Please note: there are only four rooms left in the “NC Writers’ Network” block, so if you haven’t already booked a room, don’t delay!

For a list of other nearby hotels, click here.

The North Carolina Writers’ Network 2015 Fall Conference runs November 20-22 at the Doubletree by Hilton Asheville-Biltmore. The Biltmore Village Lodge is the host hotel’s sister property, located within walking distance—less than 1/4 mile away.

Meet Our Fall Conference Exhibitors: Part I

The North Carolina Writers’ Network 2015 Fall Conference runs November 20-22 in Asheville. Registration is open.

One of the highlights of the weekend is our exhibit hall packed with vendors representing literary organizations from around North Carolina and beyond. We’ll be introducing all the exhibitors in a three-part series of blog posts.

In alphabetical order….

Asheville Poetry Review is an annual literary journal that publishes 180–220 pages of poems, interviews, translations, essays, historical perspectives, and book reviews. Since its inception, Asheville Poetry Review has published over 600 new and established writers from 14 different countries. Founder and Managing Editor Keith Flynn will lead a poetry workshop at Fall Conference, “The Art of Editing Poetry.” He’ll also be joined by his band, The Holy Men, to play the Annual Banquet on Saturday night. APR Senior Editor Luke Hankins will serve as a Poetry Critiquer for the Critique Service, a chance for registrants to schedule a one-on-one, thirty-minute review session that provides writers with in-depth literary critique of fiction, nonfiction, or poetry, by a seasoned writer or editor.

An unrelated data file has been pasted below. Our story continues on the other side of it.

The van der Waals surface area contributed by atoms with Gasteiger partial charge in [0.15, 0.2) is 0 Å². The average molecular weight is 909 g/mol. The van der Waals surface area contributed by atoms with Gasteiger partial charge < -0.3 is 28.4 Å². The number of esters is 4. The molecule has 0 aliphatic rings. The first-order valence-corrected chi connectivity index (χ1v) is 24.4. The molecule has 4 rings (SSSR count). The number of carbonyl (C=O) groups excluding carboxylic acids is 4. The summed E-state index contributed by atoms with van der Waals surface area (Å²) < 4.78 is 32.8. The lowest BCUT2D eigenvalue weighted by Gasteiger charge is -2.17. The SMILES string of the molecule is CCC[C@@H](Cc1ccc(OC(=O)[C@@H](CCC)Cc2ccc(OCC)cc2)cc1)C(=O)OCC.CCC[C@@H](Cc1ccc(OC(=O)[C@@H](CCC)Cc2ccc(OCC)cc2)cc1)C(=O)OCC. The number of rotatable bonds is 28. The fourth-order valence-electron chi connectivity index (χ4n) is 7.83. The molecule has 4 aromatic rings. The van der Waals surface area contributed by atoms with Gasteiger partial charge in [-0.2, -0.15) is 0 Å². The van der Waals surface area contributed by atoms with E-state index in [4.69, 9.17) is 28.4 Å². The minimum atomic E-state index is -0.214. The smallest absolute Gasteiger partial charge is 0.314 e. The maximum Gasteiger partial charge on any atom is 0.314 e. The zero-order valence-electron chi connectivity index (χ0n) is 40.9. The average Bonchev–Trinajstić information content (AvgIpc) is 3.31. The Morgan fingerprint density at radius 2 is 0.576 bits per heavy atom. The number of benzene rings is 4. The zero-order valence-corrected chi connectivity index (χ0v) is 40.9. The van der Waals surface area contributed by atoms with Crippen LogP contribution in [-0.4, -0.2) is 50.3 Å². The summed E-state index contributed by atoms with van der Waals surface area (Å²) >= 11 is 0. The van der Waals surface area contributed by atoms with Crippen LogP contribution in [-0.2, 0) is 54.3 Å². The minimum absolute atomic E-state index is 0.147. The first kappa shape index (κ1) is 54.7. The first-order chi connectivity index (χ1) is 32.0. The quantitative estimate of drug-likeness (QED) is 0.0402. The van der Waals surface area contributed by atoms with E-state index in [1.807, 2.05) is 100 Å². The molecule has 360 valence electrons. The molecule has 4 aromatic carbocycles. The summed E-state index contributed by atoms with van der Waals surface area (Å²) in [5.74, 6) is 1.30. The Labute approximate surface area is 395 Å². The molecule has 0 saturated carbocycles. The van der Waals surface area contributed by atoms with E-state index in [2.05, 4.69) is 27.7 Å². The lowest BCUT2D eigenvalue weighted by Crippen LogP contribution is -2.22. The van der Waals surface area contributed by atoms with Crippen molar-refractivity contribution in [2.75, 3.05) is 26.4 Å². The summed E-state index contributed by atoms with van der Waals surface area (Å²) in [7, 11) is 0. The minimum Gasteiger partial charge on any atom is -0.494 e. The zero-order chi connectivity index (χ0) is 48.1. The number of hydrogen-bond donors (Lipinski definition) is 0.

Babington.Co is a communication, design, illustration, and writing company that caters to all of a writer’s design needs. Services include graphic design and production, digital marketing management, hand and digital illustrations and art, written content creation and editing, and book design and illustration specialty.

backbonepresslogopngDurham-based Backbone Press is a small press with a big vision. It’s a venue for ethnic poets, including African-American writers, which has a deep interest in poetry by Latino/a, Asian, and other Ethnicities. The press is also a seeker of poetry that is political, evocative, social, gritty, and also personal and poignant. Their writers include Tara Betts and Tyree Daye.

Hosted in April each year, the Blue Ridge Bookfest offers small group workshops where writers gain knowledge and resources to complement their craft, their efforts towards publication, and book sales. Panel discussions with authors in thematically connected genres and topics offer readers in-depth and behind the scenes participation in the world of books. Workshops, presentations, and the exhibit hall are free to the public. The Eighth Annual Blue Ridge Bookfest happens April 22 & 23, 2016, at Blue Ridge Community College in Flat Rock.

Bull City Press publishes a small quarterly magazine, Inch; poetry chapbooks through the Frost Place Chapbook Fellowship; and the Bull City Poetry Prize series. Established in Durham in 2006, their authors include Ellen C. Bush, Michael McFee, and Anna Ross. The Frost Place Chapbook Competition is open until January 5, 2016. The winner’s chapbook will be published by Bull City Press, and the winner will receive 10 complimentary copies (from a print run of 300), and a $250.00 stipend. The winner will also receive a full fellowship to attend the five-and-a-half-day Poetry Seminar at The Frost Place in August 2016, including room and board (a cash value of approximately $1,500.00), and will give a featured reading from the chapbook at the Seminar.

CarolinaWrenPresCarolina Wren Press is a nonprofit organization whose mission is to publish quality writing, especially by writers historically neglected by mainstream publishing, and to develop diverse and vital audiences through publishing, outreach, and educational programs. This Durham-based publisher hosts the annual Lee Smith Novel Prize. This contest is now open; the deadline is November 30. The winner of the Lee Smith Novel Prize wins $1,000 and publication. CWP authors include Chantel Acevedo, Moira Crone, and North Carolina Literary Hall of Fame inductee Jaki Shelton Green.